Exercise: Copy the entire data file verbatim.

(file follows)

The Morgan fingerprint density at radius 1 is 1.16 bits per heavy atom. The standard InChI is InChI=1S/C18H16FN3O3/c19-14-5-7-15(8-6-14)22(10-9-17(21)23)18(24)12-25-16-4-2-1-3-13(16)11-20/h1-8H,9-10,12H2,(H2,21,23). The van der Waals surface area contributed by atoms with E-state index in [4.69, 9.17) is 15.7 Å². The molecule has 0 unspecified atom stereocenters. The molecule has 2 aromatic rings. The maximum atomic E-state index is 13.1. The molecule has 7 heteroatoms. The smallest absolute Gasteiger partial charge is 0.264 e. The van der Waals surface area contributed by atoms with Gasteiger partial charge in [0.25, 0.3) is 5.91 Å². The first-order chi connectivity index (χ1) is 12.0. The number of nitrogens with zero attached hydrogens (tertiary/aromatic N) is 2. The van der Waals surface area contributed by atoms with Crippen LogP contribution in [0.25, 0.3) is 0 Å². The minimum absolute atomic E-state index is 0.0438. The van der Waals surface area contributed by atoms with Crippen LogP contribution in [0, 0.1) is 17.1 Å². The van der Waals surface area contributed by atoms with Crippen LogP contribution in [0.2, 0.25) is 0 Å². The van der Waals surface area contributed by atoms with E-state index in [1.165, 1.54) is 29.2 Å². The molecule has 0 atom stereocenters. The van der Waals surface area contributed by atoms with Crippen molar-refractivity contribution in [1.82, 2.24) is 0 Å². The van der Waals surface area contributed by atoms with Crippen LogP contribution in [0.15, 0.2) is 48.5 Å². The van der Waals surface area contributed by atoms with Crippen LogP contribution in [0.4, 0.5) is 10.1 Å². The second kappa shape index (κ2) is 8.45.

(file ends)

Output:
The Morgan fingerprint density at radius 1 is 1.16 bits per heavy atom. The standard InChI is InChI=1S/C18H16FN3O3/c19-14-5-7-15(8-6-14)22(10-9-17(21)23)18(24)12-25-16-4-2-1-3-13(16)11-20/h1-8H,9-10,12H2,(H2,21,23). The van der Waals surface area contributed by atoms with E-state index in [4.69, 9.17) is 15.7 Å². The molecule has 0 unspecified atom stereocenters. The molecule has 2 aromatic rings. The maximum atomic E-state index is 13.1. The molecule has 7 heteroatoms. The smallest absolute Gasteiger partial charge is 0.264 e. The van der Waals surface area contributed by atoms with Gasteiger partial charge in [0.25, 0.3) is 5.91 Å². The first-order chi connectivity index (χ1) is 12.0. The number of nitrogens with zero attached hydrogens (tertiary/aromatic N) is 2. The van der Waals surface area contributed by atoms with Crippen LogP contribution in [0.25, 0.3) is 0 Å². The minimum absolute atomic E-state index is 0.0438. The van der Waals surface area contributed by atoms with Crippen LogP contribution in [0, 0.1) is 17.1 Å². The van der Waals surface area contributed by atoms with Crippen LogP contribution in [0.2, 0.25) is 0 Å². The van der Waals surface area contributed by atoms with E-state index in [1.165, 1.54) is 29.2 Å². The molecule has 0 atom stereocenters. The van der Waals surface area contributed by atoms with Crippen molar-refractivity contribution in [1.82, 2.24) is 0 Å². The van der Waals surface area contributed by atoms with Crippen LogP contribution in [0.15, 0.2) is 48.5 Å². The van der Waals surface area contributed by atoms with Crippen LogP contribution in [0.4, 0.5) is 10.1 Å². The second kappa shape index (κ2) is 8.45.